Comedian Anthony Jeselnik has been pretty darn busy over the past three years solidifying his rightful place in today’s stand-up market. After a hugely successful debut album that was named by Laughspin as the Best Comedy Album of 2010, Jeselnik quickly became the breakout star of several Comedy Central Roasts, including that of Charlie Sheen and Donald Trump, where his mean-guy stage persona was right at home. Having earned a reputation as one of the meanest men in comedy, it just might surprise you how nice of a guy he really is – while his sharp and piercing one-liner style of comedy often takes his audiences to a dark place, Jeselnik makes a point to never single out and insult any one particular individual.
Born and raised in Pittsburgh, PA, Jeselnik moved to Los Angeles after completing a BA in English Literature from Tulane University, where he worked as a writer on Late Night with Jimmy Fallon. Often appearing in the show’s numerous comedy skits, Jeselnik was the first comedian to perform stand up on the show (an accomplishment he’s quick to point out at the beginning of his recorded set). I recently spoke with Jeselnik at the thirtieth anniversary Just For Laughs Festival in Montreal about his experience both as a writer and as a comedian.
“I was in Los Angeles, I moved there after college and I didn’t know what I wasn’t going to do. After about a year, I thought, what would be my dream job? If I could do anything what would I try to do?” Jeselnik reflects. “I figured I would want to sit around a table – I had this image in my head – with a bunch of other people that I liked and respected, and I picture the other comedians (that I like) throwing out jokes for a late-night show. Just doing jokes every day, making each other laugh. That sounded amazing. My dad knew a guy who wrote for Leno, and he said, ‘If you want to do joke writing, just get into stand-up. It will help your writing.’ It took me a few months to kind of work up the courage to even start to do that, but I was like, I’ll just go up and tell jokes. I wanted to make comedy writers laugh so I started telling mean jokes, dark jokes. By the time I finally got that job, six or seven years later, I was loving comedy so much that I was like, ‘Oh, this job sucks. It’s not what I expected at all.’”
While Jeselnik kept his eye on the prize in terms of securing a television writing job, he simply couldn’t suppress the true independent comedian that had been growing inside of him.
“I really wanted to write for that show specifically, a show that was just starting out, a brand-new show that we kind of formed,” Jeselnik recalls. “But Fallon kind of knew what he wanted to do, and it wasn’t what I wanted to do. I would have these jokes that were my kind of jokes, that I thought were funny – I can only write them one way. This joke is bullshit, he might like that joke. This is the good stuff, he’s like, ‘I can’t say it.’ I understood, but I did it for like a year just to get the experience and when I left, they were like, ‘We understand.’ But they’ve been great to me.”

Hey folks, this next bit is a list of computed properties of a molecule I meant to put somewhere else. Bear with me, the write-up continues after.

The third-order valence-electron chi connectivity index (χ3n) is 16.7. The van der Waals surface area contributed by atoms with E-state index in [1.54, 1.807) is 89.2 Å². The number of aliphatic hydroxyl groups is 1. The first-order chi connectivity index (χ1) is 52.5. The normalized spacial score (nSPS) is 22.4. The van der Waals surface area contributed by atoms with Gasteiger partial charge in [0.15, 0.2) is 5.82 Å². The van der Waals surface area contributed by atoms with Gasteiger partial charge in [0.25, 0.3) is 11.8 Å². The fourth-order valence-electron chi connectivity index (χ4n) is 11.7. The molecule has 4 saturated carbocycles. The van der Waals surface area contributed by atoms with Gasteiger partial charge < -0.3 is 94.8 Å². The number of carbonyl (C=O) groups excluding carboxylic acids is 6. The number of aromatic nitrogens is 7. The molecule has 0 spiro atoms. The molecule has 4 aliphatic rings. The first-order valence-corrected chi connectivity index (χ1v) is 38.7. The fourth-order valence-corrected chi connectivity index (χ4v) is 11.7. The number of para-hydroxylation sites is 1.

When it comes to career choices, making a living as a stand-up comedian wasn’t always as glamorous in Jeselnik’s mind as it would eventually become.
“I thought of comics as the guys wearing Hawaiian shirts,” Jeselnik states, describing his early apprehension of telling people he was a comedian. “It wasn’t like, oh, I’m going to be brilliant and do this, and I’m gonna make a living on this…I said, I’ll do it until I get a writing job. But I hated telling people I was a stand-up. The only thing worse than saying I’m a stand-up is ‘Well, I used to be a stand-up’. That’s the worst – I said I’ll never quit because of that. I originally wanted to be a novelist but they don’t make any money. It’s like being a stand-up but you’re stuck in a room by yourself just, like, drinking. As a comedian you can go out and drink.”
The more comedy derriere Jeselnik kicks in his career, however, the more he finds himself back in the writing arena, as he was recently approached by Comedy Central to develop his own show for 2013.
“I got picked up picked up by Comedy Central, it’s going to premiere in January,” Jeselnik dishes. “Comedy Central said we want a show from you, we want you to do a half hour every night, like a midnight show after Colbert. So we’re like, okay great, let’s do that. We had it down; it was like, we’ll talk about what happened that day, have like, a comedy bit, and then a couple things of panel where I’d just be talking to people. They were like, ‘We love it, but we’re not going to do anything at midnight now, it’s budget things, so we’re going to pick you up for a weekly show, but now you have to tell us what that show is.’ So I have a premiere date, I have everything – except, we have to figure it out. So after the roast [of Roseanne Barr] I’m going to sit down with my team – the same team I used for the old show, I love those guys – and figure out exactly what it will be. I know what I want it to be, but we have to figure out how we’re going to tell Comedy Central.”
Catch Anthony Jeselnik live at The Wilbur Theatre on August 18, fresh off the heels of what is sure to be an amazingly hilarious appearance on Comedy Central’s Roast of Roseanne Barr, which airs on August 12 at 10:00 p.m. (EST). Tickets start at $27 and can be purchased by visiting The Wilbur’s website or at Ticketmaster.